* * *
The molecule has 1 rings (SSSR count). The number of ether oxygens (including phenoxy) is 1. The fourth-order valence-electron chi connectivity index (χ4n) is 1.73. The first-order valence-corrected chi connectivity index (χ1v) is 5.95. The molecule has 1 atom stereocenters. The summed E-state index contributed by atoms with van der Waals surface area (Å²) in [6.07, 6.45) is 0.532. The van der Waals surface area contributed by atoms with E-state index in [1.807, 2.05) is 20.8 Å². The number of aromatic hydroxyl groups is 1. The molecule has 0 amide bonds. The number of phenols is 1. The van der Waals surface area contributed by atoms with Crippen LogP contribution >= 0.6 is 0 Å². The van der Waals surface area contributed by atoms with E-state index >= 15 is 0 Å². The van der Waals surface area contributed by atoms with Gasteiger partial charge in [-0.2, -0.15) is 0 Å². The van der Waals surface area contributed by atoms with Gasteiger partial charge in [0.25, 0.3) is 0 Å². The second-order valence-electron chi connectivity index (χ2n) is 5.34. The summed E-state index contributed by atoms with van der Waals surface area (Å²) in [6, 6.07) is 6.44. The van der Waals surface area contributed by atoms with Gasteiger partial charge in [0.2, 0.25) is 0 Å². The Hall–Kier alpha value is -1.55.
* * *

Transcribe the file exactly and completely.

The molecule has 1 rings (SSSR count). The number of ether oxygens (including phenoxy) is 1. The fourth-order valence-electron chi connectivity index (χ4n) is 1.73. The first-order valence-corrected chi connectivity index (χ1v) is 5.95. The molecule has 1 atom stereocenters. The summed E-state index contributed by atoms with van der Waals surface area (Å²) in [6.07, 6.45) is 0.532. The van der Waals surface area contributed by atoms with E-state index in [1.807, 2.05) is 20.8 Å². The number of aromatic hydroxyl groups is 1. The molecule has 0 amide bonds. The number of phenols is 1. The van der Waals surface area contributed by atoms with Crippen LogP contribution >= 0.6 is 0 Å². The van der Waals surface area contributed by atoms with E-state index >= 15 is 0 Å². The van der Waals surface area contributed by atoms with Gasteiger partial charge in [-0.2, -0.15) is 0 Å². The van der Waals surface area contributed by atoms with Gasteiger partial charge in [0.25, 0.3) is 0 Å². The second-order valence-electron chi connectivity index (χ2n) is 5.34. The summed E-state index contributed by atoms with van der Waals surface area (Å²) in [6, 6.07) is 6.44. The van der Waals surface area contributed by atoms with Gasteiger partial charge in [0.2, 0.25) is 0 Å². The Hall–Kier alpha value is -1.55.